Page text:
China has witnessed huge development in its national economy since 2012, as the average growth rate of China’s economy hit 7.2 percent, one of the highest among major economies around the world.
In the same period, average economic growth of developed countries and emerging economies reached 1.7 percent and 4.4 percent, respectively.
China’s economic structure also saw optimistic progress as 50.5 percent of gross domestic product (GDP) came from the service industry, which will continue to boom in the coming years.
Despite the tremendous development, international and domestic challenges remain, and China is carrying out economic macro controls to keep its economy growing at a reasonable speed.
Setting reasonable range of growth
In 2016, the government work report set GDP growth rate at 6.5 percent to 7 percent, a range that is in line with China’s current economic conditions.
In order to double GDP and income levels from 2010 to 2020, China’s economy should at least maintain a 6.5 percent growth.
A growth rate of 7 percent is still considered high, and will not release an over-stimulating signal to the economy.
Micro stimulation to cope with downward pressure
Strong stimulation will result in overcapacity and environmental pollution, dragging down economic development in the long run.
So when the economic growth rate fell to 7.4 percent in the first quarter of 2014, China applied micro stimulations to boost the economy, such as increasing investment in midwest railway construction, shantytown renovation, and tax cuts for small and micro businesses.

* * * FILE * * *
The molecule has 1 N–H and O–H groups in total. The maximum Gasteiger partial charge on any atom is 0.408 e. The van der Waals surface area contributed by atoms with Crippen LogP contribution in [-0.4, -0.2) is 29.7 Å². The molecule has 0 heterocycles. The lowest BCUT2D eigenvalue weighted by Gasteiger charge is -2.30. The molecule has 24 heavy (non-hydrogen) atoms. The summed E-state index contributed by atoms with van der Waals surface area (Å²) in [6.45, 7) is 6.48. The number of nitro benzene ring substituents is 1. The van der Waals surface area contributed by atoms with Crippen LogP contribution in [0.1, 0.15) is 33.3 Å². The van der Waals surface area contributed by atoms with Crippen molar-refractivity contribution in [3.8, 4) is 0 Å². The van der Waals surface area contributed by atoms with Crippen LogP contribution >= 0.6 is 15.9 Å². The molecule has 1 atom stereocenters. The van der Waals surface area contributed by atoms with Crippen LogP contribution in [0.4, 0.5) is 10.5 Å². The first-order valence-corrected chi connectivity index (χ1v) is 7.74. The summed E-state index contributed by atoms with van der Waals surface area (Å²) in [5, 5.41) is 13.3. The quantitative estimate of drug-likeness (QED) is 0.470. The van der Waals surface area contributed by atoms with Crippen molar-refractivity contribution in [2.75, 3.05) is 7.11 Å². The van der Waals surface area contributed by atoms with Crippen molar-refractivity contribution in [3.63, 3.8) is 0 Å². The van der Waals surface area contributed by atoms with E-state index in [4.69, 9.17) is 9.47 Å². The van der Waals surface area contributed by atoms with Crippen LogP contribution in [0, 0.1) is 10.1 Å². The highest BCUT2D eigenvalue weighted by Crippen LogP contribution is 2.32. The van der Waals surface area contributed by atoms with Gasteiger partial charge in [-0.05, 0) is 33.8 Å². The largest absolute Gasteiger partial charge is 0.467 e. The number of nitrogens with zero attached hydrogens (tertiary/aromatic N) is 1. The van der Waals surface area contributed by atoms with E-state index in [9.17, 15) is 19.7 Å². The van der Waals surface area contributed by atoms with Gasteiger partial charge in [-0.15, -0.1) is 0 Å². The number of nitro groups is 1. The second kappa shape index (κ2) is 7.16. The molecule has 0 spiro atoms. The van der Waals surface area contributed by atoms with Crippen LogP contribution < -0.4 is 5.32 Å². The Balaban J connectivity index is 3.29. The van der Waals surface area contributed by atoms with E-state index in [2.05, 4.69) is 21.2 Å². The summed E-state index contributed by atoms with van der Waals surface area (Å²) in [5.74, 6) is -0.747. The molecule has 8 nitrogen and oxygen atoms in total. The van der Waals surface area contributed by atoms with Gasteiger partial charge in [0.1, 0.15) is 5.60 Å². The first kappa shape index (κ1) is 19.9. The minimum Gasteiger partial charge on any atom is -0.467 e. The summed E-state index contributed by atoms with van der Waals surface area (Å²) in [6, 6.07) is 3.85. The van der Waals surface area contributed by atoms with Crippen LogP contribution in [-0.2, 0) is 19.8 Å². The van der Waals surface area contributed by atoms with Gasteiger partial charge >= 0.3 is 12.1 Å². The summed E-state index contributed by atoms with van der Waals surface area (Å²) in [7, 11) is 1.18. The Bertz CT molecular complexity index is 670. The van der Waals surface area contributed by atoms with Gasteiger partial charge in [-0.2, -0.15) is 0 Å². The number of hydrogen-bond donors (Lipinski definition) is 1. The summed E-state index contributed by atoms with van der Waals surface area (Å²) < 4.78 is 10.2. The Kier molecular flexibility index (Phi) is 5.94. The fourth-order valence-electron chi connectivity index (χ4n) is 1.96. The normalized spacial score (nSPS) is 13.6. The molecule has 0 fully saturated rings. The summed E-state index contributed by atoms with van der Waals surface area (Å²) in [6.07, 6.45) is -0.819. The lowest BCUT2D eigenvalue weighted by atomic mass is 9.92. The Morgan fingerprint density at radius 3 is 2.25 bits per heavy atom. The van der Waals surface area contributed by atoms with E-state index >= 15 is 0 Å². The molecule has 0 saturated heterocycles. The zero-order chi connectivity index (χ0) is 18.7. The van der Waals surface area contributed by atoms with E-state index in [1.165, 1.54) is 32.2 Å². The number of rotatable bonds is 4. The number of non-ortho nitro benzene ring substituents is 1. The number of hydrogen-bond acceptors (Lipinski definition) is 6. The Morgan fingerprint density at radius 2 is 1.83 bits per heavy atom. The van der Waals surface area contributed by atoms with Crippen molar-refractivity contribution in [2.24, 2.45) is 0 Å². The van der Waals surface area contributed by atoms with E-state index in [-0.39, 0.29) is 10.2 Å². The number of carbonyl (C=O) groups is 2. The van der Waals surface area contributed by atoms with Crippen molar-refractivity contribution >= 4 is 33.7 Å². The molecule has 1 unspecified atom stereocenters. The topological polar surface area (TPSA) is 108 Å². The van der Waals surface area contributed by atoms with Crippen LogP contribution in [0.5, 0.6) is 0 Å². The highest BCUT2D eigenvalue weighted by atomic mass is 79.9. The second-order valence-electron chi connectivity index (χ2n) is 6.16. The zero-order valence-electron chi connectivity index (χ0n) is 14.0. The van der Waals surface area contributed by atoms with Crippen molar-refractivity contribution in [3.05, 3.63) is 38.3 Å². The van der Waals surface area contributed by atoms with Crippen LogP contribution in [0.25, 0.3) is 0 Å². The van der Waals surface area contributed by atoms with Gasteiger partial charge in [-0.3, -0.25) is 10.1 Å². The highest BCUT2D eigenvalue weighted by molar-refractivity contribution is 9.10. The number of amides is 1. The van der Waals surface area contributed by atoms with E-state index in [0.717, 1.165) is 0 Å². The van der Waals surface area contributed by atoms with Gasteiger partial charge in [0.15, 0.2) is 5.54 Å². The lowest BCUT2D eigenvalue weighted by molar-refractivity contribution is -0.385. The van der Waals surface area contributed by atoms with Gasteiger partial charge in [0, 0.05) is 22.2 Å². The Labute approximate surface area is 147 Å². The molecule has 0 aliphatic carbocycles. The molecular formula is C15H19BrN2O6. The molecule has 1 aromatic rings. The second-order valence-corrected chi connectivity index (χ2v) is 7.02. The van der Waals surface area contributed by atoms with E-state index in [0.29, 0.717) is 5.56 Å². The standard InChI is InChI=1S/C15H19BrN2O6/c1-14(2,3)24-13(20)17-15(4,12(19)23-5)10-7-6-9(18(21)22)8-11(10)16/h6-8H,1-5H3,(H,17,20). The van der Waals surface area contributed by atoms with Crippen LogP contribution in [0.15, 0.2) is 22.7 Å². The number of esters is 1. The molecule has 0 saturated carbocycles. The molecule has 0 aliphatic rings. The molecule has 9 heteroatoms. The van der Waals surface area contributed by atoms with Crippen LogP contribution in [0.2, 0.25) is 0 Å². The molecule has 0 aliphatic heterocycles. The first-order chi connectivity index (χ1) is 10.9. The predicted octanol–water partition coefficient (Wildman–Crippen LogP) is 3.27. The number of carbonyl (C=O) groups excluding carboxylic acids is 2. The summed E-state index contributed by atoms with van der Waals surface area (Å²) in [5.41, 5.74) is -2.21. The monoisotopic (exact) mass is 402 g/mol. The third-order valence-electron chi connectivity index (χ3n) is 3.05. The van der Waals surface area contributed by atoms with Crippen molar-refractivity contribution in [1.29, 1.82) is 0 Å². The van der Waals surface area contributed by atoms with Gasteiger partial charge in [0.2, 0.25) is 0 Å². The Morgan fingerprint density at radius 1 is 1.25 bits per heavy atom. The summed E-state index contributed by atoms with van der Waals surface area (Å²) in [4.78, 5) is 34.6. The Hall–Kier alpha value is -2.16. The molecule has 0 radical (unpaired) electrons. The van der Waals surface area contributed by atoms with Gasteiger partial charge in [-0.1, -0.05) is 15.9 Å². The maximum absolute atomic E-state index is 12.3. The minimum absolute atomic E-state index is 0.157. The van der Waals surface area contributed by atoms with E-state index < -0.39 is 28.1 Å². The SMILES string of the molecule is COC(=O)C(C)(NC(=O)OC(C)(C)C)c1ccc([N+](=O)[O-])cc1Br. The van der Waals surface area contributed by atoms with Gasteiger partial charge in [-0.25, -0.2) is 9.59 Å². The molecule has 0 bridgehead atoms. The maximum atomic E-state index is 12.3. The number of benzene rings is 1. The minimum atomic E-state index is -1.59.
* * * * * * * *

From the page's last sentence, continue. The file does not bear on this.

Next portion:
The moves proved effective, as the growth rate recovered to 7.5 percent.
Guidance for market expectations
Market expectations can be directed by information published by government departments, and in the internet era, such information will spread swiftly.
For example, in 2016, the central government’s warning about real estate bubbles and follow-up measures taken by the China Banking Regulatory Commission and other departments effectively guided market expectations and stabilized housing prices.
Macro-control policy system
China’s macro-control system includes financial, monetary, industrial and land policies.
Among the macro-control policies, financial and monetary policies are the main methods to direct economic development.
According to the 13th Five-Year Plan (2016-20), efforts will be made to improve the policy system with financial and monetary measures playing a major role.
Meanwhile, industrial, regional, investment, consumption, and pricing policies are also on the table.
Management of supply and demand
Supply-side structural reform can streamline the relationship between the government and market, reducing government’s improper intervention and raising the market’s role in resource allocation.
Supply-side structural reform can also break barriers in educational and medical markets, and effectively improve products and services that affect people’s lives.